The objective circumstances that demonstrate that the purposes of the applied tax rules are defeated include all restructuring events that occurred and which preceded the ultimate realization of the tax-exempt proceeds. For the Court it was clear that these were all executed with the ultimate purpose to allow the realization of tax-exempt proceeds (dividend distributions, capital reductions and capital gains).
Multiple business motives were presented by the taxpayers to justify the transaction steps and the tax treatment applied. However, the Court ruled that those were not convincing and could not outweigh the apparent and predominant tax motives.
The Court’s decision confirms that setting up a joint venture holding company at the occasion of the investment by a new third-party investor can constitute an economic justification for its incorporation and can be a valid legal structure. However, the Court considers that absent any substance and activity of the company (other than the repatriation of proceeds in a tax-exempt manner), such justification cannot be upheld to counter the application of the GAAR. The Luxembourg holding company could also not be considered as the beneficial owner of the dividend and capital reduction and could therefore not benefit from the Belgian WHT exemption. Also, the absence of any specific justification for the incorporation of the holding company in Luxembourg (i.e., a location without any nexus to any of the investors or the underlying business operations) is also considered by the Court as problematic.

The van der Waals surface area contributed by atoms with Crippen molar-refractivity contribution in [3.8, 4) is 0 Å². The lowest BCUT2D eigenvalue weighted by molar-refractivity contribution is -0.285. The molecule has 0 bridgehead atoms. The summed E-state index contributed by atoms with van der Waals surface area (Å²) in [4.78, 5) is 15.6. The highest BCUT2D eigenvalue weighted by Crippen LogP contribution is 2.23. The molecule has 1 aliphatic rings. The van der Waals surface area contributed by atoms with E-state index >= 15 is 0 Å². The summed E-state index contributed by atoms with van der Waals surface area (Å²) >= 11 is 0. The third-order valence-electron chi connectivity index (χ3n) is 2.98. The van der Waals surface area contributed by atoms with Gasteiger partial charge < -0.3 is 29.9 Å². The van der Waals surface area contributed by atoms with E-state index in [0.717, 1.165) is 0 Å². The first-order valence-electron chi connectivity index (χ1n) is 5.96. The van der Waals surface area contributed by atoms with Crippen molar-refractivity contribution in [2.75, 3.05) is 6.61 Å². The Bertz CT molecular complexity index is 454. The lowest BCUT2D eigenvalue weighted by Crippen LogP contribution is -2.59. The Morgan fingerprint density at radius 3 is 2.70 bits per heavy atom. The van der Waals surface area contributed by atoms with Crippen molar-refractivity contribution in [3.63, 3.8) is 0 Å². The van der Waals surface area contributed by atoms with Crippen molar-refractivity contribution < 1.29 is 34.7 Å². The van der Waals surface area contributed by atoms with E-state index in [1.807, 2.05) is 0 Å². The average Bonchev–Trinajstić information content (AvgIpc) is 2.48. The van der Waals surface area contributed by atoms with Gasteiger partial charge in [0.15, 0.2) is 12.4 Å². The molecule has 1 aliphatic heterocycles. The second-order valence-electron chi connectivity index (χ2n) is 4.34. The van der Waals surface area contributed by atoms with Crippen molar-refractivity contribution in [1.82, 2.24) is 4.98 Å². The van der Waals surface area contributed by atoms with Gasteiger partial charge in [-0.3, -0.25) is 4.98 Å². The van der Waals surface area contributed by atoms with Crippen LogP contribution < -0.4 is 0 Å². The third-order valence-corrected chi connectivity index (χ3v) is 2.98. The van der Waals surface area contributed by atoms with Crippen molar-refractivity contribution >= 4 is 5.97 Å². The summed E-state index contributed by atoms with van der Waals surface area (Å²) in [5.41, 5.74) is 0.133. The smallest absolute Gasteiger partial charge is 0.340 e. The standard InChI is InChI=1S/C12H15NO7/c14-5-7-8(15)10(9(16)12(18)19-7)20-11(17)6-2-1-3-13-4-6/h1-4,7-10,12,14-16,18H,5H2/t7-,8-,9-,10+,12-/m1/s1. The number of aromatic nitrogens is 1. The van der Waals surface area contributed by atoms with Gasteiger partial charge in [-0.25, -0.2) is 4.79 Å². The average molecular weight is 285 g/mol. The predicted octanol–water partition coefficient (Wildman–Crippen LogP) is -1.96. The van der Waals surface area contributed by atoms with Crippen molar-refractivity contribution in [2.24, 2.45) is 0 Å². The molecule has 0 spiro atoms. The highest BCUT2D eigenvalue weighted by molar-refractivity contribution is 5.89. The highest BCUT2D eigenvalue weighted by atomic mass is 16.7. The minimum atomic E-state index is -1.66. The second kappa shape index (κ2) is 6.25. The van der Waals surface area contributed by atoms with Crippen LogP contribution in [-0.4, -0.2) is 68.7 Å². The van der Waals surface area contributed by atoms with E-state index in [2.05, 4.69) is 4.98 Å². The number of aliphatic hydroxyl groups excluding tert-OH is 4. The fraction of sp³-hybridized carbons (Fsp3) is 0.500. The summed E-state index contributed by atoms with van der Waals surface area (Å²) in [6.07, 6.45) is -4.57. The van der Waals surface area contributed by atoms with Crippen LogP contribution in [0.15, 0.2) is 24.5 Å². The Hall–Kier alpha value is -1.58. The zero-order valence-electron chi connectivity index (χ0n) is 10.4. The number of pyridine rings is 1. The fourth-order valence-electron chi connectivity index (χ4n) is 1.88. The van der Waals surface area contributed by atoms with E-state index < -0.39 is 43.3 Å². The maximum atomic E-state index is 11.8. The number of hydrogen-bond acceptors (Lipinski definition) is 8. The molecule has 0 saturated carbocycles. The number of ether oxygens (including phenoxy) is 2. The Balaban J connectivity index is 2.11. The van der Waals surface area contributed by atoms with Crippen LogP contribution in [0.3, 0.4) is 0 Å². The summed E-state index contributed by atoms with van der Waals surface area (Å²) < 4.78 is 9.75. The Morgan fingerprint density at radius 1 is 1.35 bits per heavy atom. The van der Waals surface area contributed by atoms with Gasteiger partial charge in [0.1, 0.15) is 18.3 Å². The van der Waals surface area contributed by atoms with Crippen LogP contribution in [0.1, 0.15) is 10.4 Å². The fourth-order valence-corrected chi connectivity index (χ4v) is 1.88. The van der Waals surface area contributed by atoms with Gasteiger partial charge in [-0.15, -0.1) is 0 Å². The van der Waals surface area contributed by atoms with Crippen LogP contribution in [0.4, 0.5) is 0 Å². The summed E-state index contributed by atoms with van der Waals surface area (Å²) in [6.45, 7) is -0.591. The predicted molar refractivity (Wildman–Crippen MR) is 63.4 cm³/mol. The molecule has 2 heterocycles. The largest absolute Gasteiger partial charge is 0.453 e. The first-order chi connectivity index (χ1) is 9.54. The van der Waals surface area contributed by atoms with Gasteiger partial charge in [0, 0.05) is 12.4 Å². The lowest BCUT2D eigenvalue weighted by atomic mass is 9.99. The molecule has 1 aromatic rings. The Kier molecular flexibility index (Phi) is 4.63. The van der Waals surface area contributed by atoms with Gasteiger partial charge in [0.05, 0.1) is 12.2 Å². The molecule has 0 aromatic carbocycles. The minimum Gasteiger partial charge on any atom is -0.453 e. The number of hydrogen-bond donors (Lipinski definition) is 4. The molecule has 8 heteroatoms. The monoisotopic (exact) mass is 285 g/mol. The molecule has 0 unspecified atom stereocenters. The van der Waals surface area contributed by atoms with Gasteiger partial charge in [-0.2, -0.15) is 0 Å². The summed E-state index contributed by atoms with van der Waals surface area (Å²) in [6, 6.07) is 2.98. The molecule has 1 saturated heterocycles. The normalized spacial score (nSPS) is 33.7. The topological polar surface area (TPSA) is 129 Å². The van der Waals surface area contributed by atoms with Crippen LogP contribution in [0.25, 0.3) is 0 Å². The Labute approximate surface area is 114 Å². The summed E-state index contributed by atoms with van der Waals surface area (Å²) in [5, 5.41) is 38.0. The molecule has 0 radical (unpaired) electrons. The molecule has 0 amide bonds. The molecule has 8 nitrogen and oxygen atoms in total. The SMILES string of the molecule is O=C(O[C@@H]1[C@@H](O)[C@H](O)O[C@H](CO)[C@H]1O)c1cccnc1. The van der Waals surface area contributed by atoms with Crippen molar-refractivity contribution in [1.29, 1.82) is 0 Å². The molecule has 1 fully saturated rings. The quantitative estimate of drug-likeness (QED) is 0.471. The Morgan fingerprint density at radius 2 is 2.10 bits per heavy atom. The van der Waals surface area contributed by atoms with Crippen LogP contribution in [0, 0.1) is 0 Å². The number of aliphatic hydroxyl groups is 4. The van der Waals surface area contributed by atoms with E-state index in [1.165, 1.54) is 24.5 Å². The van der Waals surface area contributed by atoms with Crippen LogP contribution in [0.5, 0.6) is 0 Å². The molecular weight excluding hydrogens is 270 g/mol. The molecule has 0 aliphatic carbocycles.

Further justifications presented by the taxpayers, such as achieving a sound debt-to-equity ratio through a recapitalization without providing any supporting analysis to support these statements, were in the case at hand considered to be far too general and insufficient to avoid the application of the GAAR, as these are common outcomes of such restructuring in a similar context, as are the realization of a group simplification and related-cost savings.
This demonstrates that the genuine business motives for a series of transactions should be carefully considered and well documented from the outset and should be specific to the business. Generic justifications that can apply to all restructuring are considered to be insufficient. In addition, the substance of any holding company and economic justification for both its existence, involvement and location as well as the at arm’s-length nature of all events are essential.
These court cases highlight the critical importance of the presence of sound business rationale to achieve an effective WHT exemption on dividend repatriations.
In light of the increased scrutiny in recent tax audits, as well as these court decisions, taxpayers should consider reviewing their structures and documentation to substantiate the economic rationale, as tax authorities are expected to continue to investigate substance of holding structures, leveraging on the recent jurisprudence to challenge a WHT exemption on dividends paid to shareholders where they deem substance to be lacking.
For additional information with respect to this Alert, please contact the following:
Ernst & Young LLP (United States), Belgian Tax Desk, New York